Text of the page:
Building a Smart Sailboat
Live version: rednightsky.com
Sensors, Sensors, and more Sensors
- Anyone who has ever worked on a small sailboat knows the hell-scape of pain that is contorting ones self into wild positions inside every dark nook and cranny to run wire or drill holes or what have you. When I initially started to prototype out a network of sensors to monitor different systems all over the boat, it quickly became clear wireless was the way to go. So I began with the venerable ESP8266 micro-controller and started to design a simple system around it. The ESP8266 has a full wifi network stack, plenty of IO pins, and can be programmed with the Arduino IDE. Simple, easy. I got mine from Adafruit. Depending on what I'm monitoring, they are paired up with a voltage & current sensor, an environmental sensor, or just reading voltages from one of the analog pins. Each sensor and ESP is soldered on to a small circuit board and housed in a weatherproof enclosure.
The wireless sensors monitor:
- House battery bank, which supplies 12 volt DC power to the lights, radio, gps, and refrigerator.
- 4 separate motor batteries. I installed an electric motor in place of the old gasoline engine. The batteries are wired in series to create 48 volts DC.
- Real-time energy usage.
- Solar energy creation. A Blue Sky Energy Solar Boost 3000 MPPT controller handles power input from 3 removable solar panels.
- Environmental conditions. Temperature, atmospheric pressure, and humidity are gathered from a Bosch BME280 breakout board. Wind speed is calculated from an analog voltage produced by a anemometer mounted at the mast head. For this sensor/module I used the ESP32, both to try it out, and because it has a higher resolution ADC. 12bit as opposed to the ESP8266's 10bit.
Motor and GPS data is brought in over USB.
This bounty of data riches is finally all ingested by a Raspberry Pi running software I wrote in Node.js.
Give me all the datas. (Wind speed sensor was later folded into the Environmental sensor)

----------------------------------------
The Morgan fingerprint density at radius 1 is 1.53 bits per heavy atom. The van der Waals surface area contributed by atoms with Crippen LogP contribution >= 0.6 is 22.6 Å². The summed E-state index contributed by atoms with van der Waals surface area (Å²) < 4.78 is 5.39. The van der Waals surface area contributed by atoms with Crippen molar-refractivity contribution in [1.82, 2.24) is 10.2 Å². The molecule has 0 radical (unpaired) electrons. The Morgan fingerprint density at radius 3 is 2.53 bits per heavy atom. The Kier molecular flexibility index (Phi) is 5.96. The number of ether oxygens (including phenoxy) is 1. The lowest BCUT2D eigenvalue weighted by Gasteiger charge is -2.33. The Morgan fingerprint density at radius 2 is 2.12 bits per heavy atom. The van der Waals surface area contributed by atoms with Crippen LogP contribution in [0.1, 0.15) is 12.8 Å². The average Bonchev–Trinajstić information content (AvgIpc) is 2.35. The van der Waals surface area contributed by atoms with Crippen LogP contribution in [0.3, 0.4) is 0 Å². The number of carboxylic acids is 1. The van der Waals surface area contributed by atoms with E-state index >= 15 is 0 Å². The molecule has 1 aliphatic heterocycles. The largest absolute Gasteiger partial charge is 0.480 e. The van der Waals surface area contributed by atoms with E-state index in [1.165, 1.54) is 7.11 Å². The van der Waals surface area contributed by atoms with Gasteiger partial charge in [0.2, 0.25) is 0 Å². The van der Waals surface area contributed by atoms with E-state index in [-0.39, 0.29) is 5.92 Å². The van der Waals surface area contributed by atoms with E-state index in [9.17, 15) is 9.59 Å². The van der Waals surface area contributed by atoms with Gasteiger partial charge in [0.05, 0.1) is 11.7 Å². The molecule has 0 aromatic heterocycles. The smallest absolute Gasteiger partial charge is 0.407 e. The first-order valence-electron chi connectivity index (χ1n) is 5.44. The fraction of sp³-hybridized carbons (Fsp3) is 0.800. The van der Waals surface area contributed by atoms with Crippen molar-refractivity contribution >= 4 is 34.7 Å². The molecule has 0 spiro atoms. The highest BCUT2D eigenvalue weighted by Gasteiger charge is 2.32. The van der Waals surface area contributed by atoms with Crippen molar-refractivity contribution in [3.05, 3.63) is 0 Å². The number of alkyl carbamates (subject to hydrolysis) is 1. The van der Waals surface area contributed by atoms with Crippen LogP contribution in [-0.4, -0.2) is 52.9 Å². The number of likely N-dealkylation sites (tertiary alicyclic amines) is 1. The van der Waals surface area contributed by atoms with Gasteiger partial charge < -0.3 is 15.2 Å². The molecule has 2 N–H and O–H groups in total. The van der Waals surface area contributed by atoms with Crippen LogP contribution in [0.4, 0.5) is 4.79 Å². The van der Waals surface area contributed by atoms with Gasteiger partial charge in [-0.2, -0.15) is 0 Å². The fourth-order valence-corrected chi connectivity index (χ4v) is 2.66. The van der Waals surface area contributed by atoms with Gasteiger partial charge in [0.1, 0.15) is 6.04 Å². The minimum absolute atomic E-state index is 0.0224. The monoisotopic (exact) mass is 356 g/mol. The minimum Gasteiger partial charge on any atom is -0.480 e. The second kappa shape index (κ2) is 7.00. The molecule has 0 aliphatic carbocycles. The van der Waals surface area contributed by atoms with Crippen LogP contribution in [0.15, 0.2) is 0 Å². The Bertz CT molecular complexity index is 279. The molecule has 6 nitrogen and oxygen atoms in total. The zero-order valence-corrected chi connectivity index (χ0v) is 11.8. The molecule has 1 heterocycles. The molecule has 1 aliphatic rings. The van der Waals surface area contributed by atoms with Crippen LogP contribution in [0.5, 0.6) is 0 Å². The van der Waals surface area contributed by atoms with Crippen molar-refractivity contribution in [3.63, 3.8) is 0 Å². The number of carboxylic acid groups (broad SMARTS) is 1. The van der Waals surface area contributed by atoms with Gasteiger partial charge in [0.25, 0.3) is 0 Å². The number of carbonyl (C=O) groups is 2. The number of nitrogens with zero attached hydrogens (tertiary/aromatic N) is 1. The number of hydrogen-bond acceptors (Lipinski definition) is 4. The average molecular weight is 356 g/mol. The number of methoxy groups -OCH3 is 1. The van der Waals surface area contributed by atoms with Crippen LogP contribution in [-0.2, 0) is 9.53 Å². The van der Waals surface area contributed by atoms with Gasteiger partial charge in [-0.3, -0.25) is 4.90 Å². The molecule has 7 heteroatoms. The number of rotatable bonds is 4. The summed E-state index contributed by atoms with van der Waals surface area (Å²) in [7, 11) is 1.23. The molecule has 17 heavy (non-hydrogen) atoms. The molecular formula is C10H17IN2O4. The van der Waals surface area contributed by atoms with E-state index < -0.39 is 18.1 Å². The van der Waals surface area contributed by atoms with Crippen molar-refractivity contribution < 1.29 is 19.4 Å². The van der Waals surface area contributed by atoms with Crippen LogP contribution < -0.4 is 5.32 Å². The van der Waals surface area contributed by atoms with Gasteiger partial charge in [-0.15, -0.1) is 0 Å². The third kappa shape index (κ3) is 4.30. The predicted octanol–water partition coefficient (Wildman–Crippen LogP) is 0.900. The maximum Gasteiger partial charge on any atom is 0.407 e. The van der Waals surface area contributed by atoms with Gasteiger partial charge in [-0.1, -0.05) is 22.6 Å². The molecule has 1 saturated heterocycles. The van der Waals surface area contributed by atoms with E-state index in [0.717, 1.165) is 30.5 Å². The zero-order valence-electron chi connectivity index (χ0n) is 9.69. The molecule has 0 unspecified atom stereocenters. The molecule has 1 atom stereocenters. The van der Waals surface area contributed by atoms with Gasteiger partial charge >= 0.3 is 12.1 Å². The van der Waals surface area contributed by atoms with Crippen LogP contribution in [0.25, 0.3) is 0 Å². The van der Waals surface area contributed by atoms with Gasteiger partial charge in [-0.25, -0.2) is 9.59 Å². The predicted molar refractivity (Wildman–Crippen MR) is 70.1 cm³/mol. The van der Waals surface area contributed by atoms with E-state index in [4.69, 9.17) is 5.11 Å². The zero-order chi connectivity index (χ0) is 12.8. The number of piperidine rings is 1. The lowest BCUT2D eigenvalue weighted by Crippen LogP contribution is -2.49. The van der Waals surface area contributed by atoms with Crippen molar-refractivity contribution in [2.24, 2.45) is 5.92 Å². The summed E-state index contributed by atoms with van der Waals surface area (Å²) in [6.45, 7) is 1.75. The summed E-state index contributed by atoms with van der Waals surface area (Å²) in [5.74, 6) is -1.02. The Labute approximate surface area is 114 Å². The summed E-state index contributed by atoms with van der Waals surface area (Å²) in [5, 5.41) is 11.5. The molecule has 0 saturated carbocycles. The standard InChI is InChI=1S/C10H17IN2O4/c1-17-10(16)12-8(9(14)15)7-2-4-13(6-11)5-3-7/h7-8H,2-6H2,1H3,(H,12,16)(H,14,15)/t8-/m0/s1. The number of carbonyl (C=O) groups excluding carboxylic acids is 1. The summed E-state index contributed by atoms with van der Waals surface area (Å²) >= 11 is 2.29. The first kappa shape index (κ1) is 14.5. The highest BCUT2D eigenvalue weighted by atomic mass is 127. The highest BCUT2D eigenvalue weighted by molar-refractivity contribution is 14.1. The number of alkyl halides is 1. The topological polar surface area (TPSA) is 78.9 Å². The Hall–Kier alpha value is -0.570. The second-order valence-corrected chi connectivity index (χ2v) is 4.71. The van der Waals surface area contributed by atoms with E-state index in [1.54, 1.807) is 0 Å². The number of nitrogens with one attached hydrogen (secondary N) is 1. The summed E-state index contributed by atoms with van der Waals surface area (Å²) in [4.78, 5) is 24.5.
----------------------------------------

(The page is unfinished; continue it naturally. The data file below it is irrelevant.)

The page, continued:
Solar power info displayed in the app.
The Raspberry Hub
The on-board Raspberry Pi has a number of jobs to do and a server written in Node is the task master. It listens for any sensors in wifi range and if discovered opens up a TCP connection and starts getting data. As a system, a couple of my major design goals were to implement a database and to use React as the front-end framework. I realized early on if each sensor outputted a nicely formated JSON packet it would make every thing down the line easier. Once the Pi receives sensor data it has to parse the JSON, merge it with other sensor data, insert it into the database, serve up a local web application, and retransmit the data out to an internet accessible machine for remote viewing. I use Systemd to start and keep the server process running.
For the database, I run MongoDB on the Pi and so far it has worked very well. The Pi uses an SD card to store the disk image. Because SD cards weren't designed for the constant read/writes of something like a database, I use a 16gb USB thumb drive as the Mongo data store. Currently I'm only logging the last 24 hours of data, so I setup a Time To Live index on the Mongo collection which will expire data after a day, keeping the drive from filling up and making the db snappy.